The first Priuses were stubby and nondescript. They might be considered a proof-of-concept design rather than a car more closely tailored to the automobile market.
It was the second-generation Prius that defined the brand. Its body was given thorough wind tunnel testing that resulted in a basic shape that remains little changed. What has changed over time are secondary, ornamental details. The most recent Prius is a victim of Toyota's recent new styling policy moving from bland to ostentatious appearance for its various car and SUV models.
The comparative-image sets below have the second-generation (2004) Prius at the top followed by third generation (2010) and current (2016) generation examples.
As I mentioned in the post linked above, the nose of the car is poorly related to the rest of the body.
Front Quarter Views
The second-generation Prius was a simple, clean design. It was followed by a design with details giving the car a stronger wedge-shaped look than its basic shape actually warrented. This can be seen in the treatment of the side windows and the character crease below their sills. Current Priuses are decorated by fashionable spikes and other angular treatments of light assemblies, air openings and sheet metal in general. One result is a return to the first-generation Prius' defect of the front end not being very well related to the rest of the car, a problem not found in generations two and three.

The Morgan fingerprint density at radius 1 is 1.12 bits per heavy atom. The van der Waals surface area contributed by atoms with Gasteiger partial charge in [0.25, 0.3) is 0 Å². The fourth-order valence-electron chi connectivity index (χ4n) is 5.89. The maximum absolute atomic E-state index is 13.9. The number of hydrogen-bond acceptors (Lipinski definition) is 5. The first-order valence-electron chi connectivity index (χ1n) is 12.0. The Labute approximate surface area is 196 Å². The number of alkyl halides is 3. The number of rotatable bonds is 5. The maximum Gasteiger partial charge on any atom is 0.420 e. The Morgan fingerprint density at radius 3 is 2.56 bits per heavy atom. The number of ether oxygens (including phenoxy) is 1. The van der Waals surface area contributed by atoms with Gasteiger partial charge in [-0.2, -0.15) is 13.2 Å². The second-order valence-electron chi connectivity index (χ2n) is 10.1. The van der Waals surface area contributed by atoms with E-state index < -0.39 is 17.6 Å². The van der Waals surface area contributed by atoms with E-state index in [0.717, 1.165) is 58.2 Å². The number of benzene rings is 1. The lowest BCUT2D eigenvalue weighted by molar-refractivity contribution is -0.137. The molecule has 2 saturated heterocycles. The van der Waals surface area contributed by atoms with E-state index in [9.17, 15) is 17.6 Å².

Profiles of Priuses have changed subtly over the last three generations. The second-generation car had a lower hood line and no aerodynamic spoiler at the rear. The hood was raised for the third-generation car, probably in response to European regulations. The current Prius has a rear spoiler as well as the Euro hood line. Another difference is the roof curve. Second and fourth generation cars have the roof peaking near the driver's head, whereas the third-generation cars have the high point noticeably farther aft.
Rear Quarter Views
Rear styling of second and third generation Priuses can be characterized as basically functional, though the second-generation car is more successful in this regard. Current Priuses have highly contrived rear-end detailing. The spiky tail light assemblies seem to dictate the body sculpting rather than the reverse. So far as I am concerned, Prius styling is now a fashionable mess.